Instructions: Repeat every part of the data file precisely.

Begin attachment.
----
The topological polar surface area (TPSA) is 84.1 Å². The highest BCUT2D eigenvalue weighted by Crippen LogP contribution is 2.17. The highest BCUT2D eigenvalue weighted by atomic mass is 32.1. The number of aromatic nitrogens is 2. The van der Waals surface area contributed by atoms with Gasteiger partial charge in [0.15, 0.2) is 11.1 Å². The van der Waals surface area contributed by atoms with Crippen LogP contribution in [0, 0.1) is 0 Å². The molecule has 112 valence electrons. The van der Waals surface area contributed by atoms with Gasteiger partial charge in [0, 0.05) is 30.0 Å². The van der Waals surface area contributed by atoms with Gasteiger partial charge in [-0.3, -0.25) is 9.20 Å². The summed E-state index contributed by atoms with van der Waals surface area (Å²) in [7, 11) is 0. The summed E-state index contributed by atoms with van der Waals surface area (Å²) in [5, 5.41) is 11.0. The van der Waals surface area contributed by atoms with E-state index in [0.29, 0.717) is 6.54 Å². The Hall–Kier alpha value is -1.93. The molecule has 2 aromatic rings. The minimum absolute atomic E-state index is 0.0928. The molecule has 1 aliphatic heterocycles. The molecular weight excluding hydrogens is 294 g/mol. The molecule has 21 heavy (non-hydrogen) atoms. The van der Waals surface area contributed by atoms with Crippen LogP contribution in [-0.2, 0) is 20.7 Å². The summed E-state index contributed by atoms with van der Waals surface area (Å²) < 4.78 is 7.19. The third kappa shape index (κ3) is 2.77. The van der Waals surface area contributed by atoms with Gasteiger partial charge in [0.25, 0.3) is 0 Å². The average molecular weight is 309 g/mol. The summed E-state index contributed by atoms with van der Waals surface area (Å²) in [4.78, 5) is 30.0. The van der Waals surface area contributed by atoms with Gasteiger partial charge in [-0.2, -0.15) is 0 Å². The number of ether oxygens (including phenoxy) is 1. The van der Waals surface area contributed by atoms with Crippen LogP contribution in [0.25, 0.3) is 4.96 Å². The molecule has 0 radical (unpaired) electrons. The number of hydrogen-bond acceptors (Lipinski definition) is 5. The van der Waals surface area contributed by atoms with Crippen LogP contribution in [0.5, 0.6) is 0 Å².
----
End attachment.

The topological polar surface area (TPSA) is 84.1 Å². The highest BCUT2D eigenvalue weighted by Crippen LogP contribution is 2.17. The highest BCUT2D eigenvalue weighted by atomic mass is 32.1. The number of aromatic nitrogens is 2. The van der Waals surface area contributed by atoms with Gasteiger partial charge in [0.15, 0.2) is 11.1 Å². The van der Waals surface area contributed by atoms with Crippen LogP contribution in [0, 0.1) is 0 Å². The molecule has 112 valence electrons. The van der Waals surface area contributed by atoms with Gasteiger partial charge in [0, 0.05) is 30.0 Å². The van der Waals surface area contributed by atoms with Gasteiger partial charge in [-0.3, -0.25) is 9.20 Å². The summed E-state index contributed by atoms with van der Waals surface area (Å²) in [7, 11) is 0. The summed E-state index contributed by atoms with van der Waals surface area (Å²) in [5, 5.41) is 11.0. The van der Waals surface area contributed by atoms with E-state index in [0.29, 0.717) is 6.54 Å². The Hall–Kier alpha value is -1.93. The molecule has 2 aromatic rings. The minimum absolute atomic E-state index is 0.0928. The molecule has 1 aliphatic heterocycles. The molecular weight excluding hydrogens is 294 g/mol. The molecule has 21 heavy (non-hydrogen) atoms. The van der Waals surface area contributed by atoms with Crippen LogP contribution in [-0.2, 0) is 20.7 Å². The summed E-state index contributed by atoms with van der Waals surface area (Å²) < 4.78 is 7.19. The third kappa shape index (κ3) is 2.77. The van der Waals surface area contributed by atoms with Gasteiger partial charge in [0.25, 0.3) is 0 Å². The average molecular weight is 309 g/mol. The summed E-state index contributed by atoms with van der Waals surface area (Å²) in [4.78, 5) is 30.0. The van der Waals surface area contributed by atoms with Gasteiger partial charge in [-0.2, -0.15) is 0 Å². The number of ether oxygens (including phenoxy) is 1. The van der Waals surface area contributed by atoms with Crippen LogP contribution in [0.25, 0.3) is 4.96 Å². The molecule has 0 radical (unpaired) electrons. The number of hydrogen-bond acceptors (Lipinski definition) is 5. The van der Waals surface area contributed by atoms with Crippen LogP contribution in [0.5, 0.6) is 0 Å².